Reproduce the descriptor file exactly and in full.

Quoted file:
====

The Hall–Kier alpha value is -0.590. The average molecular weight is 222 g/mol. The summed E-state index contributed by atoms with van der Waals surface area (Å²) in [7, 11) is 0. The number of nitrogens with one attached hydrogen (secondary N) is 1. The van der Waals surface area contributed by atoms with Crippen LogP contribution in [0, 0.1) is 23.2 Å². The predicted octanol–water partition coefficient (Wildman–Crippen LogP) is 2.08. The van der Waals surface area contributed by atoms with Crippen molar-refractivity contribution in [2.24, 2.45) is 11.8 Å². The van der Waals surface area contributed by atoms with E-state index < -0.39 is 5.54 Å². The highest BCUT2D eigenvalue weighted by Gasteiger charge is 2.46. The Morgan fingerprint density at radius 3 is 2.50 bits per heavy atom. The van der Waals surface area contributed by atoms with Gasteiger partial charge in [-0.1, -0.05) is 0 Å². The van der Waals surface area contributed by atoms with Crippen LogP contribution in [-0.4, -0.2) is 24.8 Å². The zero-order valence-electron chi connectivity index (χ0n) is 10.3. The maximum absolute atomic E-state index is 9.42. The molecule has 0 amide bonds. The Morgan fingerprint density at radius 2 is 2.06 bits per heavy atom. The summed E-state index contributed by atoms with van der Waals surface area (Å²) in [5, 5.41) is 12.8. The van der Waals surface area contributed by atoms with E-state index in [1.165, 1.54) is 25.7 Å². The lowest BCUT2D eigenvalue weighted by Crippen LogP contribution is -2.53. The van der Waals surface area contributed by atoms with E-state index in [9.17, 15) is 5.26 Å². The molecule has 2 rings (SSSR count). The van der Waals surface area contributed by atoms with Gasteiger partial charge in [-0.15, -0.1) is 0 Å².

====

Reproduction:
The Hall–Kier alpha value is -0.590. The average molecular weight is 222 g/mol. The summed E-state index contributed by atoms with van der Waals surface area (Å²) in [7, 11) is 0. The number of nitrogens with one attached hydrogen (secondary N) is 1. The van der Waals surface area contributed by atoms with Crippen LogP contribution in [0, 0.1) is 23.2 Å². The predicted octanol–water partition coefficient (Wildman–Crippen LogP) is 2.08. The van der Waals surface area contributed by atoms with Crippen molar-refractivity contribution in [2.24, 2.45) is 11.8 Å². The van der Waals surface area contributed by atoms with E-state index < -0.39 is 5.54 Å². The highest BCUT2D eigenvalue weighted by Gasteiger charge is 2.46. The Morgan fingerprint density at radius 3 is 2.50 bits per heavy atom. The van der Waals surface area contributed by atoms with Gasteiger partial charge in [-0.1, -0.05) is 0 Å². The van der Waals surface area contributed by atoms with Crippen LogP contribution in [-0.4, -0.2) is 24.8 Å². The zero-order valence-electron chi connectivity index (χ0n) is 10.3. The maximum absolute atomic E-state index is 9.42. The molecule has 0 amide bonds. The Morgan fingerprint density at radius 2 is 2.06 bits per heavy atom. The summed E-state index contributed by atoms with van der Waals surface area (Å²) in [5, 5.41) is 12.8. The van der Waals surface area contributed by atoms with E-state index in [1.165, 1.54) is 25.7 Å². The lowest BCUT2D eigenvalue weighted by Crippen LogP contribution is -2.53. The van der Waals surface area contributed by atoms with E-state index in [9.17, 15) is 5.26 Å². The molecule has 2 rings (SSSR count). The van der Waals surface area contributed by atoms with Gasteiger partial charge in [-0.15, -0.1) is 0 Å².